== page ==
NEW YORK — In Disney's new Broadway musical "The Lion King," the usurper Scar, suffering from a splitting headache, asks Zazu to sing something to cheer him up. No sooner does the feathery courtier launch into "Be our guest . . . " (from that other Disney musical five blocks away) than Scar holds up his hand: "No, no, no! Anything but that!"
Good to see that the Walt Disney Co. can have a sense of humor about itself. But then, right now in the theater world, it can afford to. Despite a tepid critical welcome three years ago for what was roundly labeled "theme park entertainment," "Disney's Beauty and the Beast" is still grossing more than half a million per week at Broadway's Palace Theatre, with six additional productions touring internationally.
And now, come Nov. 13, Walt Disney Theatrical Productions hopes to have another blockbuster on its hands when its stage adaptation of "The Lion King" opens at the New Amsterdam Theatre. And if out-of-town reviews and preview audience buzz are any indication, Disney may also be on the verge of achieving unexpected artistic respectability in the theater world.
" 'Lion King' leaps to theater's cutting edge," ran the headline of a feature story by USA Today critic David Patrick Stearns about a pre-Broadway stop in Minneapolis. "An audacious, cross-cultural re-envisioning of the film," wrote Mike Steele, the Minneapolis Star Tribune's theater critic.
Cutting edge? Audacious? . . . Disney? While New York critics may yet rain on the parade, it still wasn't supposed to be this way. Three years ago, when "Beauty and the Beast" bowed, the "Disneyfication" of Broadway was something to be decried, as a corporation with deep pockets was expected simply to substitute bludgeoning special effects for artistic invention. (The budget for "The Lion King" is rumored to be about $15 million, making it the most expensive musical ever created.)
Yet now, as the 1997-98 season revs up, lo and behold, "The Lion King" appears to be in a position to challenge the until-now shoo-in for prizes, "Ragtime," Livent's acclaimed musical, which opens at the new Ford Center for the Performing Arts in January.
"We always try to have an artistic success, to do something original," said Disney Chief Executive and Chairman Michael Eisner in a recent telephone interview. "Before 'Beauty and the Beast,' the Walt Disney Co. had never before translated an animated feature to the Broadway musical stage. Having done that, we had to find a whole new conceit for 'The Lion King.' "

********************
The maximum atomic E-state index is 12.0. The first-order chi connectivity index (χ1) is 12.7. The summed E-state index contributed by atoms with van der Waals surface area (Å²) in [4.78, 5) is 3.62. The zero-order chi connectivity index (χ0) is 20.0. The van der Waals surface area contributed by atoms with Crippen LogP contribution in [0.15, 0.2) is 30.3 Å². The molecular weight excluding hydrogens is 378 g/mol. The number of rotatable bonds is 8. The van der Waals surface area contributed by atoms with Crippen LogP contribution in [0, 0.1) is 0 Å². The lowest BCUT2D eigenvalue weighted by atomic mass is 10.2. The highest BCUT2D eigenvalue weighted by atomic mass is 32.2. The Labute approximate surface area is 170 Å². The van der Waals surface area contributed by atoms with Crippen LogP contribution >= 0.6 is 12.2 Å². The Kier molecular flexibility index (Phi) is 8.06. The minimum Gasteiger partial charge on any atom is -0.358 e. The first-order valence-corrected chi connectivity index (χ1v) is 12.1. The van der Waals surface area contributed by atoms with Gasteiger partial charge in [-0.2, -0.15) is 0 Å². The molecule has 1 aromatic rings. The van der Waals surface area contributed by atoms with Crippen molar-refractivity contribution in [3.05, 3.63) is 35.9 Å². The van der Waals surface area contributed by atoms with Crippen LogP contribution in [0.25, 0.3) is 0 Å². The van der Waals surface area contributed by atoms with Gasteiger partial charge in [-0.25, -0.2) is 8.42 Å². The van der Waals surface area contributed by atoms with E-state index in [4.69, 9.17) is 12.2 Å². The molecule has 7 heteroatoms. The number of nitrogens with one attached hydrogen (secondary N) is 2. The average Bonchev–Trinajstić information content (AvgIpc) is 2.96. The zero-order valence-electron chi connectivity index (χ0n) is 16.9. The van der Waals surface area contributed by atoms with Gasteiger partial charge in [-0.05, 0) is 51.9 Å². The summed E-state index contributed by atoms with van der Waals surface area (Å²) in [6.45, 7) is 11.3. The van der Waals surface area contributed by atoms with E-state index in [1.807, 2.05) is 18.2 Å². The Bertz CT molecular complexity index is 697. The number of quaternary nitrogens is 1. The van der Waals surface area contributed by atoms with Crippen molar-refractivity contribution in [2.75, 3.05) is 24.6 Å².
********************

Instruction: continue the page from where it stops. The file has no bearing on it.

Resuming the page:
If Disney's "Lion King" is to become, as many are predicting, a landmark musical, it will be largely the result of two pivotal decisions: first, an internal shuffle two years ago that led Eisner to name Peter Schneider and Thomas Schumacher, president and executive vice president of Walt Disney Feature Animation, respectively, to also head up Walt Disney Theatrical Productions. And second, Schumacher made the critical choice of naming as director Julie Taymor, a 44-year-old experimental theater and opera director and costume and puppet designer ("The Green Bird" and "Juan Darien: A Carnival Mass" as well as L.A. Opera's "Flying Dutchman"). She has chosen to tell the story of "The Lion King" onstage through techniques of masks, puppets and shadow play.
The show opens with a pageant of extravagant visual and vocal elements, a rendition of "The Circle of Life" punctuated with South African choral chants and percussive explosions as a huge silk sun rises over the Serengeti plain to reveal a stylized parade of animals: majestic giraffes (people on stilts), a lumbering elephant (worked by four people), leaping gazelles (sculptures strapped to dancers' bodies), galloping zebras (actors harnessed with lightweight sculptures), a sinuous, life-size wooden cheetah (extending from the midriff of the dancer visibly working her on wires), thundering wildebeests (gigantic masks), swirling birds (propelled on wires by actors) and, of course, lions, played by actors whose faces are visible, their masks hovering above them like ancient headdresses, cable-operated to shoot forward at dramatic moments.
It is such a stunningly original opening that audiences invariably have burst into excited cries and applause. Yet immediately after a blackout, Taymor switches to a single small object in the simplest form of theater--a mouse puppet in shadow play. And this mixture of simplicity and animatronic sophistication is a metaphor for the synthesis of Taymor's odd coupling with Disney.
"I'd known of Julie's work since 1984 when I tried to present her 'Liberty's Taken' at the Olympic Arts Festival," says Schumacher, who himself has an extensive background in nonprofit theater, both at the Mark Taper Forum and in helping to present Peter Brooks' "Mahabharata" and Ingmar Bergman's stage production of "Miss Julie."